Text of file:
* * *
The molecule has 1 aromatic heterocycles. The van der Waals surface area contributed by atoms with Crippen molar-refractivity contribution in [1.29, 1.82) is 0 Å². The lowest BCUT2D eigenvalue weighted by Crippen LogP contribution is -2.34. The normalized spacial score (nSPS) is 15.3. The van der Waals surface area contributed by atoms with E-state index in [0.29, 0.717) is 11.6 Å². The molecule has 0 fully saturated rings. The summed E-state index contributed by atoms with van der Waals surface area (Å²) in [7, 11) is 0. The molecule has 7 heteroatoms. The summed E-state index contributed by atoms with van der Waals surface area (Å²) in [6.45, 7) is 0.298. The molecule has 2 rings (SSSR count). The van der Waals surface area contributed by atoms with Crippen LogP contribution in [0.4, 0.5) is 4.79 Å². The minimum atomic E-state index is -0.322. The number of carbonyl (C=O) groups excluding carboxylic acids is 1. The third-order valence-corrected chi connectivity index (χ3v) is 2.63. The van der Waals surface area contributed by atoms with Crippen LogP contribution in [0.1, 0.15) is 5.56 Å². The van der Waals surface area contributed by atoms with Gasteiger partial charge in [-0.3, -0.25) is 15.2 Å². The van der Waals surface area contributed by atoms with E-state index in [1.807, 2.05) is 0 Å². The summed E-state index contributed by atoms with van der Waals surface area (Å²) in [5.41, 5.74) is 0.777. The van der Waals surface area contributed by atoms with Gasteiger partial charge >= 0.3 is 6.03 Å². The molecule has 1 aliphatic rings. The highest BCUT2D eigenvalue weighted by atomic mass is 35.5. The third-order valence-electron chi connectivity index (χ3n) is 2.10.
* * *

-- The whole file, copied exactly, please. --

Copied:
The molecule has 1 aromatic heterocycles. The van der Waals surface area contributed by atoms with Crippen molar-refractivity contribution in [1.29, 1.82) is 0 Å². The lowest BCUT2D eigenvalue weighted by Crippen LogP contribution is -2.34. The normalized spacial score (nSPS) is 15.3. The van der Waals surface area contributed by atoms with E-state index in [0.29, 0.717) is 11.6 Å². The molecule has 0 fully saturated rings. The summed E-state index contributed by atoms with van der Waals surface area (Å²) in [7, 11) is 0. The molecule has 7 heteroatoms. The summed E-state index contributed by atoms with van der Waals surface area (Å²) in [6.45, 7) is 0.298. The molecule has 2 rings (SSSR count). The van der Waals surface area contributed by atoms with Crippen LogP contribution in [0.4, 0.5) is 4.79 Å². The minimum atomic E-state index is -0.322. The number of carbonyl (C=O) groups excluding carboxylic acids is 1. The third-order valence-corrected chi connectivity index (χ3v) is 2.63. The van der Waals surface area contributed by atoms with Crippen LogP contribution in [0.1, 0.15) is 5.56 Å². The van der Waals surface area contributed by atoms with Gasteiger partial charge in [-0.3, -0.25) is 15.2 Å². The van der Waals surface area contributed by atoms with E-state index in [1.807, 2.05) is 0 Å². The summed E-state index contributed by atoms with van der Waals surface area (Å²) in [5.41, 5.74) is 0.777. The van der Waals surface area contributed by atoms with Gasteiger partial charge >= 0.3 is 6.03 Å². The molecule has 1 aliphatic rings. The highest BCUT2D eigenvalue weighted by atomic mass is 35.5. The third-order valence-electron chi connectivity index (χ3n) is 2.10.